Large RCTs have demonstrated the beneficial effect of aspirin treatment in the secondary prevention of ischaemic stroke, with benefit being greater in patients receiving aspirin within the first three hours of stroke.
Giving aspirin in doses above 75mg daily to patients who have had an ischaemic stroke reduces the risk of a further stroke by about 13 per cent and the stroke risk per year from 7 per cent to 6 per cent. This equates to one stroke being prevented for every 100 patients prescribed aspirin.
Where patients are aspirin intolerant, alternatives, such as clopidogrel or dipyridamole, may be used and the combination of aspirin with these has been shown to be beneficial in certain circumstances.
Once 14 days have passed from symptom onset, guidelines advocate anticoagulation rather than antiplatelet therapy to prevent ischaemic stroke of cardioembolic origin.
In patients with stroke associated with 70-99 per cent internal carotid artery stenosis, carotid endarterectomy provides a 16 per cent five-year absolute risk reduction of stroke, with the benefit decreasing substantially if surgery is delayed for more than two weeks.
Regarding treatment for haemorrhagic stroke, there is consensus opinion that surgical evacuation of infratentorial intracerebral haemorrhage or supratentorial haematoma smaller than 1cm from the cortical surface is favourable compared with conservative medical treatment.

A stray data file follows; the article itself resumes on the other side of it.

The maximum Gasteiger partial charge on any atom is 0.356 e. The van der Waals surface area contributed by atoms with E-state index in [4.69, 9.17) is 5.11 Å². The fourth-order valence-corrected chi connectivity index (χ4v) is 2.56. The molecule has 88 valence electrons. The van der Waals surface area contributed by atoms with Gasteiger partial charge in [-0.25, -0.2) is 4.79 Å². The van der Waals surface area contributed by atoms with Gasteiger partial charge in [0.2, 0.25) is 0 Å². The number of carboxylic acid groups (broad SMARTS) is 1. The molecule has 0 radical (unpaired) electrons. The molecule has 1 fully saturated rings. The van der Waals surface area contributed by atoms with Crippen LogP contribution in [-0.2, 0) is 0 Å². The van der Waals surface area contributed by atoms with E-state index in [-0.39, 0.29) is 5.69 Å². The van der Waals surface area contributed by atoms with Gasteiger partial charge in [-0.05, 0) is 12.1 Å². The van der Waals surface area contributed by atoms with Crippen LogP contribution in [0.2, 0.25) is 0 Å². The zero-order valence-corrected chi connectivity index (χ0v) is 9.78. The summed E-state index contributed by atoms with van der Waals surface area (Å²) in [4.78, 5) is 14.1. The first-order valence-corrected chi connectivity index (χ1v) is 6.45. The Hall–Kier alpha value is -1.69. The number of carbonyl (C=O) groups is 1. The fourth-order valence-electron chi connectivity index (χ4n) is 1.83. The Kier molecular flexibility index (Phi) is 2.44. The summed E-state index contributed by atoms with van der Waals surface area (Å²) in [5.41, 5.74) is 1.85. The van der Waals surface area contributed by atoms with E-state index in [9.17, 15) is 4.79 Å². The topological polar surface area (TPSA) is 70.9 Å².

However, for all other supratentorial haemorrhagic stroke, surgery does not improve outcome compared with conservative medical treatment.
Section 4: Prognosis
In addition to specific medical treatments for stroke, guidelines recommend goal-oriented multidisciplinary rehabilitation (involving physiotherapists, occupational therapists, speech and language therapists, dieticians, psychologists, nurses and physicians) to minimise the functional consequences of the stroke and the impact of the stroke on the life of the patient and their carers, and to maximise the patient's autonomy.
For those patients who can return home because they can care for themselves or have the help of family or professional care, 'early supported discharge' schemes with rehabilitation that can be provided at home reduces death and dependency and is cost-effective.
Approximately 20-30 per cent of stroke patients die within a month. Stroke is the second leading cause of death and single largest cause of adult physical disability in the world. It costs the NHS about £2.8 billion per year but with the additional societal costs, it is estimated the national cost is approximately £7 billion per year.
Very few stroke survivors make a complete recovery; nearly 12-18 per cent are left with speech problems, 25 per cent are unable to walk, 50 per cent have residual weakness and 24-53 per cent remain dependent on carers for day-to-day activities.
The risk of recurrent stroke is greatest soon after the first stroke: about 2-3 per cent of survivors of a first stroke have a recurrent stroke within the first 30 days, about 9 per cent in the first six months and 10-16 per cent within one year, which is about 15 times greater than the risk in the general population of the same age and sex.
After the first year, the average annual risk of recurrent stroke for the next four years falls to about 5 per cent.
This risk is about nine times the risk of stroke in the general population of the same age and sex.
These data emphasise the importance of preventing further strokes and the need for preventive measures to be instituted as soon as possible.